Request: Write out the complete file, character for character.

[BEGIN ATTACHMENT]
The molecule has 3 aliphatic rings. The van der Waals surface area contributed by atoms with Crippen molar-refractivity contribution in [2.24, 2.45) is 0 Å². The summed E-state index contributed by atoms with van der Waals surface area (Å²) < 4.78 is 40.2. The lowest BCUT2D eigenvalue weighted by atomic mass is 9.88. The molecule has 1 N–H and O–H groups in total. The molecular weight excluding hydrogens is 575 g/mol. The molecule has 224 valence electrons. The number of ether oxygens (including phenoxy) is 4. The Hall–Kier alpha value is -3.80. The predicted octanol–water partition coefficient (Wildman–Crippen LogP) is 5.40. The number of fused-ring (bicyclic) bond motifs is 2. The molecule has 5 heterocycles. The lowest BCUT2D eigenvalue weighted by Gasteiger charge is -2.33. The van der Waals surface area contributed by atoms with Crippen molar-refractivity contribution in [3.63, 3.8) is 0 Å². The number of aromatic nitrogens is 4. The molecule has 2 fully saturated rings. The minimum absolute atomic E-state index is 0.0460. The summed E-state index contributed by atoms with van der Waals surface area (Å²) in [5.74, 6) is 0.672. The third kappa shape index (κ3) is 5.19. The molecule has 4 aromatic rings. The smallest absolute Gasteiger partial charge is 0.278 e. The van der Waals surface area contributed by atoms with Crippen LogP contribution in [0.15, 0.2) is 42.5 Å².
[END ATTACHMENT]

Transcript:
The molecule has 3 aliphatic rings. The van der Waals surface area contributed by atoms with Crippen molar-refractivity contribution in [2.24, 2.45) is 0 Å². The summed E-state index contributed by atoms with van der Waals surface area (Å²) < 4.78 is 40.2. The lowest BCUT2D eigenvalue weighted by atomic mass is 9.88. The molecule has 1 N–H and O–H groups in total. The molecular weight excluding hydrogens is 575 g/mol. The molecule has 224 valence electrons. The number of ether oxygens (including phenoxy) is 4. The Hall–Kier alpha value is -3.80. The predicted octanol–water partition coefficient (Wildman–Crippen LogP) is 5.40. The number of fused-ring (bicyclic) bond motifs is 2. The molecule has 5 heterocycles. The lowest BCUT2D eigenvalue weighted by Gasteiger charge is -2.33. The van der Waals surface area contributed by atoms with Crippen molar-refractivity contribution in [3.63, 3.8) is 0 Å². The number of aromatic nitrogens is 4. The molecule has 2 fully saturated rings. The minimum absolute atomic E-state index is 0.0460. The summed E-state index contributed by atoms with van der Waals surface area (Å²) in [5.74, 6) is 0.672. The third kappa shape index (κ3) is 5.19. The molecule has 4 aromatic rings. The smallest absolute Gasteiger partial charge is 0.278 e. The van der Waals surface area contributed by atoms with Crippen LogP contribution in [0.15, 0.2) is 42.5 Å².